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  • Darrens
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Research project by Plan USA: Testing different models of facilitation (funded by BMGF)

Information is provided to colleagues interested in CLTS in the sector relating to a new grant provided by the Bill and Melinda Gates Foundation for Plan International USA. For further information, contact Darren Saywell, WASH/CLTS Technical Director, Plan International USA at This email address is being protected from spambots. You need JavaScript enabled to view it.

Plan International USA's Testing Modified CLTS for Scalability project aims to advance rural sanitation efforts in Kenya, Ethiopia, Ghana, and worldwide by improving the cost-effectiveness and scalability of the CLTS approach through increased engagement of local actors. This goal will be achieved by collecting, critically evaluating, and disseminating practical lessons learned about overcoming common challenges to implementing CLTS at scale, based on applied research from pilot interventions in Kenya, Ghana, and Ethiopia that are embedded in broader knowledge generation activities. In line with the CLTS approach, the proposed project applies community-led solutions to address both demand for and supply of sanitation, to help communities eliminate open defecation and maintain and improve sanitation status over time.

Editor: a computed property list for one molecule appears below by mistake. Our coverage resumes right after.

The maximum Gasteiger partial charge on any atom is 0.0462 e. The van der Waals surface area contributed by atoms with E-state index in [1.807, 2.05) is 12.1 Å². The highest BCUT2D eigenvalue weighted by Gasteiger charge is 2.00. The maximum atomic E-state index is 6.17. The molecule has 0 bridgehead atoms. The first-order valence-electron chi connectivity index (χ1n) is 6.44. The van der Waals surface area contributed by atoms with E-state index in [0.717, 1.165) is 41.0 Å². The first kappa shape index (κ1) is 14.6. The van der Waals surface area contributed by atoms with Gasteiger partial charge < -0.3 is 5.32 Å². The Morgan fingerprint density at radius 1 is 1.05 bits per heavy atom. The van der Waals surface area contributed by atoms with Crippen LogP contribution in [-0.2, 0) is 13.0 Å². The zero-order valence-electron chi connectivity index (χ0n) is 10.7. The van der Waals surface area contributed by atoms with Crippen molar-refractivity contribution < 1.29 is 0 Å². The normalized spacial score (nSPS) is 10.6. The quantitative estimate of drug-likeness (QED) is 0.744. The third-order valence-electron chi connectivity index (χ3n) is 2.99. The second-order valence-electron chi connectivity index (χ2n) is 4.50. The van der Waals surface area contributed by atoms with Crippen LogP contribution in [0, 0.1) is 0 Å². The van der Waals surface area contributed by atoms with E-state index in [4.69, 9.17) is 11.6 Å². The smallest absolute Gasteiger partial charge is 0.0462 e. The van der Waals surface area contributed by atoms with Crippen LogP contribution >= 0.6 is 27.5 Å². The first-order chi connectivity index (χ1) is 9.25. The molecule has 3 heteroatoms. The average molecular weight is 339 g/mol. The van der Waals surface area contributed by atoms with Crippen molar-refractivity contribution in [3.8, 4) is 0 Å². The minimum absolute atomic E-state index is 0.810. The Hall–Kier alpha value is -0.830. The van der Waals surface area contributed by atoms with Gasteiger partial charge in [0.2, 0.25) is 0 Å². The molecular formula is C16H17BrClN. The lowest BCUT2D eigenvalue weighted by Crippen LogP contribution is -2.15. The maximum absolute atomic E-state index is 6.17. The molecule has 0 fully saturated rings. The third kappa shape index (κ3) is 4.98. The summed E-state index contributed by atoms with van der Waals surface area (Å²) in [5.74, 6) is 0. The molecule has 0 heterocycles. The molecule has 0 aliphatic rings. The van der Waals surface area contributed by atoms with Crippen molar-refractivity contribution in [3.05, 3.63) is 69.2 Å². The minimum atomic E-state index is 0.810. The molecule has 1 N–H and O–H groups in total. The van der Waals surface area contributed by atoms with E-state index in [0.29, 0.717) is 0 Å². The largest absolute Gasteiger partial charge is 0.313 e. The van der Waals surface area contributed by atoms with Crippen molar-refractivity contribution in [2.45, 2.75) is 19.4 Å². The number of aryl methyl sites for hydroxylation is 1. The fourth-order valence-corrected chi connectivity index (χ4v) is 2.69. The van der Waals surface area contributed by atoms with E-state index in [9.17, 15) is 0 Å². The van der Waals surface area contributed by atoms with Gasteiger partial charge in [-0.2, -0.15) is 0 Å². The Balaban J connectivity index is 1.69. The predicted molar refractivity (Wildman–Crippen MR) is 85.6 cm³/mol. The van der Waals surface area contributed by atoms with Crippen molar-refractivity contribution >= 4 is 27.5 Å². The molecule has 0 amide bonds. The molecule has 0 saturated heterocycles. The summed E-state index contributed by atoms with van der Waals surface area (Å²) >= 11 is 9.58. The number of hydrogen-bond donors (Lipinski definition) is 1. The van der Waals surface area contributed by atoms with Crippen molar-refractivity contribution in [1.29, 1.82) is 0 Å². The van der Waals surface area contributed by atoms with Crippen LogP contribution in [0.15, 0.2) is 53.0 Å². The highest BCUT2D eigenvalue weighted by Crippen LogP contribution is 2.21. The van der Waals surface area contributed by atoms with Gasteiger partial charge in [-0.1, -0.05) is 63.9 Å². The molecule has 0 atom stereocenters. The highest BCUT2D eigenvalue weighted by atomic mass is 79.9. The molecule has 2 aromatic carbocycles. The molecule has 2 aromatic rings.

The proposed project will be led by Plan USA with key support from the Water Institute at UNC (UNC) and local implementing partners, and will be achieved through three integrated objectives: